In industrial applications, water used in processing, cleaning, and emission controls may result in both water and solids that may be contaminated. Contaminants include metals, phosphates, the newly PFAS or other toxins. These require removal or treatment before discharge or reuse. Once the sludge has been dewatered, both the solid and liquid component may be treated independently.
Dewatering does not treat water instead it separates liquids and solids so they are able to be treated
Separating Solid and Liquid Components
Sludge dewatering separates sludge into liquid and solid components for waste minimization to achieve overall cost efficiency for disposal. Dewatering is not necessarily intended to treat the sludge or liquid, but instead to separate the solid and liquid components so that it is easier and more cost-effective to handle the separated phases for final disposal. Sludge dewatering is typically focused on reducing the weight and volume of the sludge so that solids disposal costs - including transportation - are kept to a minimum.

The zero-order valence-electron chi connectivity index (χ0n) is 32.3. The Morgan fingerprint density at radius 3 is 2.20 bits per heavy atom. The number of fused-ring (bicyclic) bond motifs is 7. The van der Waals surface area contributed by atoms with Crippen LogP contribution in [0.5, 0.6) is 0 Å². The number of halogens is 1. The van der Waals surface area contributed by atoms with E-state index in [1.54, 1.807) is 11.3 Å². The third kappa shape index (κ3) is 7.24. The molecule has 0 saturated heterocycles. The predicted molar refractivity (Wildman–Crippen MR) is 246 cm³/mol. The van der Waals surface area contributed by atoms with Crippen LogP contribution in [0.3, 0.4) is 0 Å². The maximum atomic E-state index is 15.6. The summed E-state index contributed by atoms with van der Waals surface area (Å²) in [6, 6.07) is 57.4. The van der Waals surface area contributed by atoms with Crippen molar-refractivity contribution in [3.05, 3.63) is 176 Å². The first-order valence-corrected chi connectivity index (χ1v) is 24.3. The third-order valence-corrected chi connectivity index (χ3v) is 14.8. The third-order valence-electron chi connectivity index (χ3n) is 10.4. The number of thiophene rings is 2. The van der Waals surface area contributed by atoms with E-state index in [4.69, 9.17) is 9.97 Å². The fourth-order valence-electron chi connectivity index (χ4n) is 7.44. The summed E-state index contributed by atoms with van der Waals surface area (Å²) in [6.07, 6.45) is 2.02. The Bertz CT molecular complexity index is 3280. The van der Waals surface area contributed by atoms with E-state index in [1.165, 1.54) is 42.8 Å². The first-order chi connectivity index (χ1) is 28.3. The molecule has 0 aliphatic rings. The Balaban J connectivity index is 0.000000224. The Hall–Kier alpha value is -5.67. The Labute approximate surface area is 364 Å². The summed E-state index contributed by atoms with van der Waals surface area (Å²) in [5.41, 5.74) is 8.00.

The choice of sludge dewatering treatment is dependent on several factors including the characteristics, volume, timing and the available disposal options. In most industrial applications, a dry filter cake produced by a filter press is the desired product and can either be virgin or recycled before being sent for further processing. In some cases, a rotary press or dryer may be the better option.